Wednesday, July 21, 2010

Grace Kelly Style

Perhaps no American actress, dead or alive, had more style than Princess Grace. Her cool and calm demeanor, regal features and exquisite taste made her a favorite with everyone from Hitchcock to Christian Dior and ultimately the Prince and principality of Monaco. At a time when the studios were churning out glamorous stars by the dozens, Kelly stood miles apart.

Kelly won the Academy Award for Best Actress her performance in the 1954 film Country Girl

Written by Kristina Haugland with Jenny Lister and Samantha Erin Safer, Grace Kelly Style (V & A Publishing) is the companion book to the Victoria and Albert Museum's exhibit in London. The book is filled with wonderful illustrations of Kelly's wardrobe, including creations from Madame Gres, Christian Dior, Chanel, Yves St. Laurent and Balenciaga that display both her personal, film and royal style. And who but Grace could have an iconic handbag named after them?

Grace Kelly and Prince Rainer Engagement Photo

Kelly with James Stewart in the Hitchcock classic Rear Window, 1954

You can order the book on Amazon and read an excerpt at 1st Dibs.

Photo Credits: Grace Kelly cover-Photograph by Erwin Blumenfeld New York, 1955.
© The Estate of Erwin Blumenfeld 2009

Grace Kelly with her Academy Award for Country Girl: 30 March 1955
© Everett Collection/Rex features

Engagement of Grace Kelly and Prince Rainier of Monaco, 1956:
© Snap/Rex features

Grace Kelly in ‘Rear Window’ with James Stewart, 1954
© Everett/Rex features

Sunday, July 18, 2010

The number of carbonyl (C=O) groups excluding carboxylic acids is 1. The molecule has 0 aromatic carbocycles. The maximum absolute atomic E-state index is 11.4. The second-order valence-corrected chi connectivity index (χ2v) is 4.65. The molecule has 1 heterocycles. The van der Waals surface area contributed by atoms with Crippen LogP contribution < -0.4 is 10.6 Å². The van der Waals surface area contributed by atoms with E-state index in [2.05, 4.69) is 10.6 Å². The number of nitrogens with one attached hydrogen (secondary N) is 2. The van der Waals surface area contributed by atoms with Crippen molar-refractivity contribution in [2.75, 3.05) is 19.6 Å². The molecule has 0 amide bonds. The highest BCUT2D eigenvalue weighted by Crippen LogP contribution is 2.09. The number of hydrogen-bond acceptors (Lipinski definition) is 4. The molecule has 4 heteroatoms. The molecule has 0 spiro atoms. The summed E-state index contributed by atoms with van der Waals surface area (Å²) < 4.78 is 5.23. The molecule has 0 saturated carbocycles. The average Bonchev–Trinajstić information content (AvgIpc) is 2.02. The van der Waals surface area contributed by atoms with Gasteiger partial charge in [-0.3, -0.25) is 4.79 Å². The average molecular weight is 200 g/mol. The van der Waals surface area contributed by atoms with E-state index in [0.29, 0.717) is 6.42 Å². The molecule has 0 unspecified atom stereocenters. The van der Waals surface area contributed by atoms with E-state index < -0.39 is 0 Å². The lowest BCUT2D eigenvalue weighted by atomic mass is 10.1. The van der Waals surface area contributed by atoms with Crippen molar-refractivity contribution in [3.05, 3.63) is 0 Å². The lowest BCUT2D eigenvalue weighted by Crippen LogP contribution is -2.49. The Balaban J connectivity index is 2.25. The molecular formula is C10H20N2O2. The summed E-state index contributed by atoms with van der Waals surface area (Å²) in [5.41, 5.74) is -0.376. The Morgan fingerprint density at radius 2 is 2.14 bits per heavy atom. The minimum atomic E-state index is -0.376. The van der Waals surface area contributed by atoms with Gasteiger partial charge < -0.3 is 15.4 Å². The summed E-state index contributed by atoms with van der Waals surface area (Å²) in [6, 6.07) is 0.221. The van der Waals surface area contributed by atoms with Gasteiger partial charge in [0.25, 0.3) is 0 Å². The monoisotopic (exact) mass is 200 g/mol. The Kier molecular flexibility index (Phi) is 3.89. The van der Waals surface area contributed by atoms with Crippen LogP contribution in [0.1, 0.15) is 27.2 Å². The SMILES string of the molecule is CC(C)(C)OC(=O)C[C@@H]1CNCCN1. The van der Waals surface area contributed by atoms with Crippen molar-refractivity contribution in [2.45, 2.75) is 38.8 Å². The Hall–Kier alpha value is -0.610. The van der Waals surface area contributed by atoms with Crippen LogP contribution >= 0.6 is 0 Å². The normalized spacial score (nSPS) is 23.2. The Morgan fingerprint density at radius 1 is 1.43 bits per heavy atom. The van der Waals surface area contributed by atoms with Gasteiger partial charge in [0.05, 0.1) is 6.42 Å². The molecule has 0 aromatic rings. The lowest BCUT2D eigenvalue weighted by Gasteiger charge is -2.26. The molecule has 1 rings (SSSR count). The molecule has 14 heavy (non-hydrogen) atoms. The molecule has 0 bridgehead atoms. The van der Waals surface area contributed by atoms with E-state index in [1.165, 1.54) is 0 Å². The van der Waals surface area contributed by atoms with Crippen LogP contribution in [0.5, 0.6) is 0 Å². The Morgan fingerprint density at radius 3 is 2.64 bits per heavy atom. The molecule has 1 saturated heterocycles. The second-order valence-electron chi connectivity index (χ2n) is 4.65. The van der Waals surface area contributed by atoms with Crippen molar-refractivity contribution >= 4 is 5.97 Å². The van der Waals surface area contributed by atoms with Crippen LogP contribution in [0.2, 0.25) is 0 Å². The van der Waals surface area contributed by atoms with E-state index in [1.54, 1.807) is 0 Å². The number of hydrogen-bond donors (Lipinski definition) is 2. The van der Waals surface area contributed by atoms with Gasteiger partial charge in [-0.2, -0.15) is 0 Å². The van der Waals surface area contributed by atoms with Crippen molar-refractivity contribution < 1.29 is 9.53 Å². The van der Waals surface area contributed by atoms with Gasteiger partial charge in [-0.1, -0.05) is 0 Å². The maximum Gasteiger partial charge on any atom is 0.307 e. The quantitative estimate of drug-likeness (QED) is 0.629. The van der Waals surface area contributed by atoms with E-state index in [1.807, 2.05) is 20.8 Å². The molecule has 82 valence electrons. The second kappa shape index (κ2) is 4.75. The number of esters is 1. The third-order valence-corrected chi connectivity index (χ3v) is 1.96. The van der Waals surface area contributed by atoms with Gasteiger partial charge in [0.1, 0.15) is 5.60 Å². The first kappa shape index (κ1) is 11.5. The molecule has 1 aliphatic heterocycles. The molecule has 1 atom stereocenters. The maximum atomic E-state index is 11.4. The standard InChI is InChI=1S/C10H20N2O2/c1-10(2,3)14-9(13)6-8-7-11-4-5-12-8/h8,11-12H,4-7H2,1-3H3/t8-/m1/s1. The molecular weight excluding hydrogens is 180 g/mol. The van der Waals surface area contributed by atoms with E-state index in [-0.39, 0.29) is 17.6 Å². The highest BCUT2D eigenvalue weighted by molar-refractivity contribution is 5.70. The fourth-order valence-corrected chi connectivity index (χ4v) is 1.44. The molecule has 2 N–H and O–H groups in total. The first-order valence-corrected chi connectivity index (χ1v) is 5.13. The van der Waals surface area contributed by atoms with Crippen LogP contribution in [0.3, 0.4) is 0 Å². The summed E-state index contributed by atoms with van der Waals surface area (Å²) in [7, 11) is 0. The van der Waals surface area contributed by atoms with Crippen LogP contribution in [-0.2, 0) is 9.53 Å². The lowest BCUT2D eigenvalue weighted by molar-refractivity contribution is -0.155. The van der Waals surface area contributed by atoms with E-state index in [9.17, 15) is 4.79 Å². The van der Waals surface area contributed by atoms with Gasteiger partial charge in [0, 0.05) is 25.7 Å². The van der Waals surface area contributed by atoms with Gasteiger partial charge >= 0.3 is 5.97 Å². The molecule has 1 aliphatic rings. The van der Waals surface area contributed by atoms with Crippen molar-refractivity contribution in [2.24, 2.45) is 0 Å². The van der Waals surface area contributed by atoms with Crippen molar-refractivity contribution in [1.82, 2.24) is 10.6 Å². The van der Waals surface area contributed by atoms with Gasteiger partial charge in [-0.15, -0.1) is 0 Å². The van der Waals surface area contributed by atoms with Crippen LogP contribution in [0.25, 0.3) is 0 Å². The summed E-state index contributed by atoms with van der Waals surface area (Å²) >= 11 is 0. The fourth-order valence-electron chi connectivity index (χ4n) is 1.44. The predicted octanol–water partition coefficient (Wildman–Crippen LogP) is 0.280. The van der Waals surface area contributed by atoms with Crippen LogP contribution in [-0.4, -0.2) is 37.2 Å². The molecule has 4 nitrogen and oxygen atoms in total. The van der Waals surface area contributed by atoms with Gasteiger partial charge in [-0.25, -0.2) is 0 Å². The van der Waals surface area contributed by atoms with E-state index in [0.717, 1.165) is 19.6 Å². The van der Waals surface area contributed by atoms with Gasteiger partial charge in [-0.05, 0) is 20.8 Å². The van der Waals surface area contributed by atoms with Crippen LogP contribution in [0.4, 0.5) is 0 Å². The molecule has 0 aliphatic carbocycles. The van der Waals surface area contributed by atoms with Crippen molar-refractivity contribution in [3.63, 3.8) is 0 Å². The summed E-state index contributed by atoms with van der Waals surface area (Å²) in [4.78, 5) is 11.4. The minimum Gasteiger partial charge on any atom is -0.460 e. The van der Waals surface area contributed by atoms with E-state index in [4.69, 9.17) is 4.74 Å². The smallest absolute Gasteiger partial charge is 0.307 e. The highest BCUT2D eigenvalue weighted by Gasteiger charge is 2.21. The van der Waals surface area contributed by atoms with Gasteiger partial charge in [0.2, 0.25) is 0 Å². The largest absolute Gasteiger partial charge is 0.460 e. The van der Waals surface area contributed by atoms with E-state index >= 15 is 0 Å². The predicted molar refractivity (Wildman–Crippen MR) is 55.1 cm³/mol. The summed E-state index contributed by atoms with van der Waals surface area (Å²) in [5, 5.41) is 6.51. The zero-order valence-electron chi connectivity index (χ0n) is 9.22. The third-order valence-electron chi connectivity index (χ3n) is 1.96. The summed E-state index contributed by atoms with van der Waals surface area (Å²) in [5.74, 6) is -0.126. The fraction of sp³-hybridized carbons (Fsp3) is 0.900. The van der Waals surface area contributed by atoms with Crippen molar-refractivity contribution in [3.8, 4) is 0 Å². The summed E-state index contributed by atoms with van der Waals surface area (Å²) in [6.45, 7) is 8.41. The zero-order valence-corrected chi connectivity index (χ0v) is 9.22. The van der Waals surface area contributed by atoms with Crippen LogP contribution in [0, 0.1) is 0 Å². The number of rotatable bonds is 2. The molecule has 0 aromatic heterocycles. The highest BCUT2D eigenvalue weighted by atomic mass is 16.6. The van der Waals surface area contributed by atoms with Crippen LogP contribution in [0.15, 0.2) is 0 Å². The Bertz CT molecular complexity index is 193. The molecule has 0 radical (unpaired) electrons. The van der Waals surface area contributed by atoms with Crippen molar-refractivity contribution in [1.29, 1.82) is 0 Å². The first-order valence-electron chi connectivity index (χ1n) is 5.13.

A Legend In Its Own Time

One of the most successful advertising campaigns during the sixties was Blackglama fur's "What Becomes a Legend Most." The brainchild of copywriter Jane Trahey in 1968, the campaign featured luminaries from Hollywood and New York to the Met and Motown in glamourous black and white photos. It was a time when wearing fur was considered glamorous (along with smoking) and an interesting window into social, fashion and Madison Avenue history.  Sophia Loren, Lauren Bacall, Bette Davis, Shirley MacLaine and even Ray Charles were  a few who lent their famous faces. Ironically Brigitte Bardot, now an arden animal activist, was also a part of the ad campaign.

Brigitte Bardot

The campaign ran from 1968 to 1994, went on hiatus and has been back in full swing in the 2000's. Next up is singer Janet Jackson as this fall's cover girl (and facing the wrath of PETA). Ad Age even named it one of the Top 100 ad campaigns of the 20th Century.

Lauren Bacall

Shirley MacLaine

According to a wonderful story on the New York Social Diary, Ava Gardner is one of the few who would not do the photo shoot as she wanted to wear leopard (which was outlawed).

While I don't condone the use of fur (I prefer mine on the backs of four legged animals),  I thought this was an interesting walk down memory lane...

Photos courtesy of Paper Pursuits, New York Social Diary